Blocks Plates Stones: Matrices/Printing Surfaces in Research and Collections
Thursday, 21 September 2017, Courtauld Institute of Art
The material turn in fields that rely on historical printed matter has led to interest in how those texts and images were—and are—produced. Those objects, including cut woodblocks, etched and engraved metal plates, and lithographic stones, could be fundamental to research. Tens of thousands survive from the last 500 years, but the vast majority are inaccessible because they do not fit into the cataloguing structures and controlled vocabularies used by the libraries, archives and museums that hold them. Those that are accessible tend to be under-used, as few researchers are equipped to understand them or communicate about them across disciplinary boundaries. Even the most basic term is debated: in book research, a matrix is the mould for casting pieces of type; in art research, each resulting type is a matrix (and the sheets printed from them are the multiples). As new possibilities to catalogue and digitise these artefacts are revealing their research potential, it is essential to establish how they can best be made available and how they can be used in research.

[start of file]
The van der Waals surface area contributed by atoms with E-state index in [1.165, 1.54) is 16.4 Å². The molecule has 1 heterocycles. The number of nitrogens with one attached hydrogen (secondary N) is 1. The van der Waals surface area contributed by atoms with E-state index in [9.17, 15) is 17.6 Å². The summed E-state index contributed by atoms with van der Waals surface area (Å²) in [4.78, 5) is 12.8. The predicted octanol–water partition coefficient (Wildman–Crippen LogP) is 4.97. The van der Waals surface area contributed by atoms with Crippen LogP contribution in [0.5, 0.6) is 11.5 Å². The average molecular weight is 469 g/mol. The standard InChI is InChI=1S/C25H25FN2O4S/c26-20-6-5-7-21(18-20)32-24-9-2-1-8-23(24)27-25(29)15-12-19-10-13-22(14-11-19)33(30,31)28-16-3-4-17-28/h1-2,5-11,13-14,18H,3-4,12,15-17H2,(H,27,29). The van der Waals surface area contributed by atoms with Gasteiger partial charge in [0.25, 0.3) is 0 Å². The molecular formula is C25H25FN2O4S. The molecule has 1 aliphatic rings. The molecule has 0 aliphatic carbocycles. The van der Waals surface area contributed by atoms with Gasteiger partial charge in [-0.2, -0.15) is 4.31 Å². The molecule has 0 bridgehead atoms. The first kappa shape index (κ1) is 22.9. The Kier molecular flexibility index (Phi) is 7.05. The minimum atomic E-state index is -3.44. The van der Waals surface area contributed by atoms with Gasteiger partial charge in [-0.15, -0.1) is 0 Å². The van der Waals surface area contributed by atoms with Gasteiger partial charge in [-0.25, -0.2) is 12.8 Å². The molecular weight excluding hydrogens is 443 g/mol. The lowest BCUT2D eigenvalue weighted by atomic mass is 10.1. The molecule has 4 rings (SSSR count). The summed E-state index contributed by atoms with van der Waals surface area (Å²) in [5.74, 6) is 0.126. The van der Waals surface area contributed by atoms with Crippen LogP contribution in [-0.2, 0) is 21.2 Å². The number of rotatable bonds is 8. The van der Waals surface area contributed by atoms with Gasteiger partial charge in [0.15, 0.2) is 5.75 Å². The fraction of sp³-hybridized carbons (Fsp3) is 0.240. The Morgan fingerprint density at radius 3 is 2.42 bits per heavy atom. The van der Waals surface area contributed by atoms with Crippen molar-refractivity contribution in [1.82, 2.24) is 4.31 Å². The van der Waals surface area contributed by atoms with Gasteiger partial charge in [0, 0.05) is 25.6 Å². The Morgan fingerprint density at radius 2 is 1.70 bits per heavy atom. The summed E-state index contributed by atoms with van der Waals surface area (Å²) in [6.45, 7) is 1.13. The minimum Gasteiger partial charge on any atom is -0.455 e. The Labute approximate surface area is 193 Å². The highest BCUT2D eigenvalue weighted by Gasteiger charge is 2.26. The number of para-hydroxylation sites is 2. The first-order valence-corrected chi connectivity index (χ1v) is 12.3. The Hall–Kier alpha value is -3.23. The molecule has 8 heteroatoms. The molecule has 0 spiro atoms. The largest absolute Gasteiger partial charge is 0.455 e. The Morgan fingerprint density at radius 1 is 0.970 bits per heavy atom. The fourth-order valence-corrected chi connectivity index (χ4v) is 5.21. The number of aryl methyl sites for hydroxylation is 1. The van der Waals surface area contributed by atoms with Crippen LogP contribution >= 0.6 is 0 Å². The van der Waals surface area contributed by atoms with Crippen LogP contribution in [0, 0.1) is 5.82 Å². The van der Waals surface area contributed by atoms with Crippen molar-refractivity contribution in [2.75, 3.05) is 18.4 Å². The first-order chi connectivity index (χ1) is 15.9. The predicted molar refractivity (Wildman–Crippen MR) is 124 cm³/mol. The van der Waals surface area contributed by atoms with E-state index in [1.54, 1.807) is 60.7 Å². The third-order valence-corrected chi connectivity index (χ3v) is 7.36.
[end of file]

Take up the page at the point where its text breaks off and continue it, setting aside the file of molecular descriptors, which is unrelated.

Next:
This deeply interdisciplinary conference will survey the state of research into cut woodblocks, intaglio plates, lithographic stones, and other matrices/printing surfaces. It will bring together researchers, curators, librarians, printers, printmakers, cataloguers, conservators, digital humanities practitioners, and others who care for or seek to understand these objects. The discussion will encompass all media and techniques, from the fifteenth century through the present.
For the program and to register, see www.ies.sas.ac.uk/events/conferences/blocks-plates-stones-conference